These troubling questions are probably not the point of an apparently well-meaning lifestyle program. Many adopters of the Paleo diet do so for no reason other than weight loss, or vanity, or ailments caused by certain foods; others are simply curious about how so-called “ancestral” nutrition will affect them, or how certain types of foods affect their bodies. If their giddy testimonials are to be believed, the Paleo diet can cure everything from diabetes to anxiety attacks, which sounds wonderful. Still, the social and political implications of Paleo reasoning ought to be more closely examined, especially as the lifestyle gains adherents.

That wasn’t much of a “to be sure” paragraph.  Paleo is only an “apparently well-meaning” lifestyle.  Many adopters of Paleo do it for no other reason than, you know, vanity.  (And they’re sure it cures their diabetes and stuff, if their giddy testimonials are to be believed.)

The real point of this hit piece on paleo is that it’s a hit piece on libertarians:

Libertarians have embraced the caveman set as kindred spirits, and it would appear that the caveman lifestyle and anti-state, laissez-faire tendencies often come hand in hand. Paleo-Libertarian logic maintains that the U.S. government is to blame for obesity, heart disease, diabetes, and dozens of other ills by virtue of telling us to eat the state-subsidized fruits of Big Agriculture’s labor. It says the USDA’s nutrition guidelines were created with the food lobby, not the human body, in mind.

We’ve just had about a dozen paragraphs to convince the reader that paleo adherents are dicks, and probably quite unintentionally to remind us that track athletes are hawt.  So it comes as no surprise to discover that those wacky paranoid conspiratorial libertarians, who are of course dicks, are also paleo, which makes them like dicks squared:

Libertarians have embraced the caveman set as kindred spirits, and it would appear that the caveman lifestyle and anti-state, laissez-faire tendencies often come hand in hand. Paleo-Libertarian logic maintains that the U.S. government is to blame for obesity, heart disease, diabetes, and dozens of other ills by virtue of telling us to eat the state-subsidized fruits of Big Agriculture’s labor. It says the USDA’s nutrition guidelines were created with the food lobby, not the human body, in mind.

But wait!

These are by no means implausible or even particularly radical claims. Some socialists and environmentalists have come to the same conclusions, at least nutritionally speaking.

Oh, it’s a shocking twist.  Socialist and even environmentalists have come to the same conclusions.  That must make them more plausible, give them more credibility!  How ever shall we resolve this tangled narrative?

Still, this admittedly healthy distrust of government — not to mention the adoption of a diet that is the complete antithesis of the USDA’s recommendations — is innately libertarian.

Remember how, a half-dozen paragraphs back, paleo was rejecting antibiotics and shampoo?  And now it’s “admittedly healthy”?  Well, well, well.

After a few more paragraphs of what seems like innocuously descriptive text, we get this howler:

The Libertarian-Paleo link makes a lot of sense. As Mr. Wiebe points out, changing one’s diet is in almost every case an act of personal responsibility. Although some evidence suggests that  non-food factors like BPA, high fructose corn syrup, and other chemicals contribute to cancer, diabetes and other “diseases of civilization,” it’s easy to frame many fat-related ailments as a failure of the will.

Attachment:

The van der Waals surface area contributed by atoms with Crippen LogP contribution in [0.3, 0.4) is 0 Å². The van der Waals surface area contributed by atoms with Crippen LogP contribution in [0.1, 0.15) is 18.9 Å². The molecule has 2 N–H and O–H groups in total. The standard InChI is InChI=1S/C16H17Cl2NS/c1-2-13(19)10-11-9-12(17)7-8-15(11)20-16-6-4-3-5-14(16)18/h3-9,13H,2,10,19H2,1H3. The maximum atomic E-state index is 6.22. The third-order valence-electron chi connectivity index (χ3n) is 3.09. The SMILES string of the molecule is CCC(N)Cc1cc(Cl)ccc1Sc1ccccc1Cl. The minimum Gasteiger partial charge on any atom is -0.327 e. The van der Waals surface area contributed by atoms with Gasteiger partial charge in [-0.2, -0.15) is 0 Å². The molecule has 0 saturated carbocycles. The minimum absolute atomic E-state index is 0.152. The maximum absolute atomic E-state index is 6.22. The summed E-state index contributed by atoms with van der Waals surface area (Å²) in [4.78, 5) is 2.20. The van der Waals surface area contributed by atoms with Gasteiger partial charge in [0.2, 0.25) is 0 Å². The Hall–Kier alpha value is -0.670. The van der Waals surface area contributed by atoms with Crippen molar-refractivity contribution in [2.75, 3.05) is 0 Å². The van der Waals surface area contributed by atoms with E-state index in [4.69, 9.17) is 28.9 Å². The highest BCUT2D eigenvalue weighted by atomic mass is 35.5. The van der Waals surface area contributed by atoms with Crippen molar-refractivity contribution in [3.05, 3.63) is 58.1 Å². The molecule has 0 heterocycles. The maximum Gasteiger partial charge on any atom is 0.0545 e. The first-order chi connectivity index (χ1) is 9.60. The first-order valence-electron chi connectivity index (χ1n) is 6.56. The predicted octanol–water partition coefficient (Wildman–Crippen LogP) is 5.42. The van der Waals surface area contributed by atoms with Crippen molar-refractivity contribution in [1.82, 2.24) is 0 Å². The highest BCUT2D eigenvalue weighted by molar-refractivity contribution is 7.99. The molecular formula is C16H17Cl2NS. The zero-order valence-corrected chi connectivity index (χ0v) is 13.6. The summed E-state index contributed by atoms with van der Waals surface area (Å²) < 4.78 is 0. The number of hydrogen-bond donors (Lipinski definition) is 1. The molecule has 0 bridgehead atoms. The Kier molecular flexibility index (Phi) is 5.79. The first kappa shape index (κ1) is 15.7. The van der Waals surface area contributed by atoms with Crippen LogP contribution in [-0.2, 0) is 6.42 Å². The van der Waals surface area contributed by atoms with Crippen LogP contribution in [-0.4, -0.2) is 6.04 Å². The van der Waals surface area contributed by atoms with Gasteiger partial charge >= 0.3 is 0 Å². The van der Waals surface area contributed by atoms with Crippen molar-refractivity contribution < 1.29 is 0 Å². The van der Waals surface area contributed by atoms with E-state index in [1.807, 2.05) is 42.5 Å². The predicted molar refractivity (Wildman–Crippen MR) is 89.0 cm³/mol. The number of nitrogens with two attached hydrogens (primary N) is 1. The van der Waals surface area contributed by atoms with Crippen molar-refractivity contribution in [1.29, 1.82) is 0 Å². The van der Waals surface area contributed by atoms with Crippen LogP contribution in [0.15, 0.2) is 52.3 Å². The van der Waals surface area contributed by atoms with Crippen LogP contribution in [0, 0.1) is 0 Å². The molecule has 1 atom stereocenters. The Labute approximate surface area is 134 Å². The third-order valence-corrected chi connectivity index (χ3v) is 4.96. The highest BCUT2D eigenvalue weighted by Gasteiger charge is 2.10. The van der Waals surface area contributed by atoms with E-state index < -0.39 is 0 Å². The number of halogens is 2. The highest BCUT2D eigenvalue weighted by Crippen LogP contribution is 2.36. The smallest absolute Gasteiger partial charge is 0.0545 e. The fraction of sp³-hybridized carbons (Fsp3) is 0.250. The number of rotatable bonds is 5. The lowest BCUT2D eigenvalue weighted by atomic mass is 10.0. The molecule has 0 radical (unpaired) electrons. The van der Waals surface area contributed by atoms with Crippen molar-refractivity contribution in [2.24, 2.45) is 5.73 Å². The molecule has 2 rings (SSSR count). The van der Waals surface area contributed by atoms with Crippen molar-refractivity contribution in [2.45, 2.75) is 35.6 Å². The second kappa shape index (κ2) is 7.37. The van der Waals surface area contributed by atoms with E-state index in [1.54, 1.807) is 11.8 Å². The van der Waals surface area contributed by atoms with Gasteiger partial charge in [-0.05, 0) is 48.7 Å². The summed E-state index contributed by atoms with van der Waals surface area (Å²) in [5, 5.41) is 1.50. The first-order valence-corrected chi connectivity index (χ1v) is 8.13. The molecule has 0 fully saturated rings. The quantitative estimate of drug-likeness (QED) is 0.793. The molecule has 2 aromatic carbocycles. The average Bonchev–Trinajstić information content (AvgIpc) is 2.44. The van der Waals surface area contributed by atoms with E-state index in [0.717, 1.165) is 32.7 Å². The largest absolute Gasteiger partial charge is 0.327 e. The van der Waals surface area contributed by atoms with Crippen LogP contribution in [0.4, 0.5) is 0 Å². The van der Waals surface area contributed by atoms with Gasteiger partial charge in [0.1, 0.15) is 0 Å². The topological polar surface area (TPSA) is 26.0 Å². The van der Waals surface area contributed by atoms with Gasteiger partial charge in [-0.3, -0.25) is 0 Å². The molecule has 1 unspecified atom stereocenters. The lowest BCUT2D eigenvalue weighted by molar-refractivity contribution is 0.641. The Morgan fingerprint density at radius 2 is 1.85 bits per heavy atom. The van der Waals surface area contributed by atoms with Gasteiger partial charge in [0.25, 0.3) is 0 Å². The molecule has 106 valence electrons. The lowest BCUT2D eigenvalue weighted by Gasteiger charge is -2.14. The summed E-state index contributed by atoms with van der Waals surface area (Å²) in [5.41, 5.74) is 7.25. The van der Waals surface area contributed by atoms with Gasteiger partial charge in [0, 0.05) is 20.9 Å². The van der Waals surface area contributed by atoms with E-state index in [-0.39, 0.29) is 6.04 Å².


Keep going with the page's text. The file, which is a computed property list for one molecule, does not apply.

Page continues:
(Emphasis added)

Yes, apparently HFCS, which is present in a fuck-ton of foods, is a “non-food factor”.  This must be what life is like without a science degree.

Also, right after “it’s easy to frame many fat-related ailments as a failure of the will”, our intrepid essayist claims that it’s really an information problem:

An individual’s failure to act rationally, argue Paleo-Libertarians, is exacerbated by the government’s tendency to thwart free enterprise in the health and agricultural sectors, and limit the boundaries of our knowledge when it comes to diet and nutrition.

As if those two claims don’t fundamentally contradict each other.

I regret to inform you, dear reader, that the essay ends not with a bang but with a whimper.  I’m not going to take you through the half-dozen paragraphs on the theme of “even our understanding of hour are paleolithic ancestors ate and behaved is constantly changing”, because it’s stuff I read months ago on paleo blogs — and if you’re reading this blog you probably did too.

So our fearless essayist, who set out to speak truth to power, has achieved nothing more than setting a textbook example of poisoning the well only to narrowly escape defeat at the hands of a straw man.  Curiously enough, they don’t provide for comments.


3 Responses to “Poisoning the well: You’re doing it awesome”


  1. January 5, 2013 at 19:16

    Lawl– “Misean longevity.” She can’t even use copy/paste correctly!

  2. January 6, 2013 at 16:22

    *headtilt*

    What makes this steaming hot mess even stranger to read is that to my understanding of primates, modern hunter-gatherers, and early human biology, we are by nature nosy, socialist little bastards who spend part of their time sharing all their food and a lot more time bothering each other for fun and status. Libertarianism is a reaction AGAINST human nature in the name of ethics and the poor scalability of human communities, not a supposed congruence with it.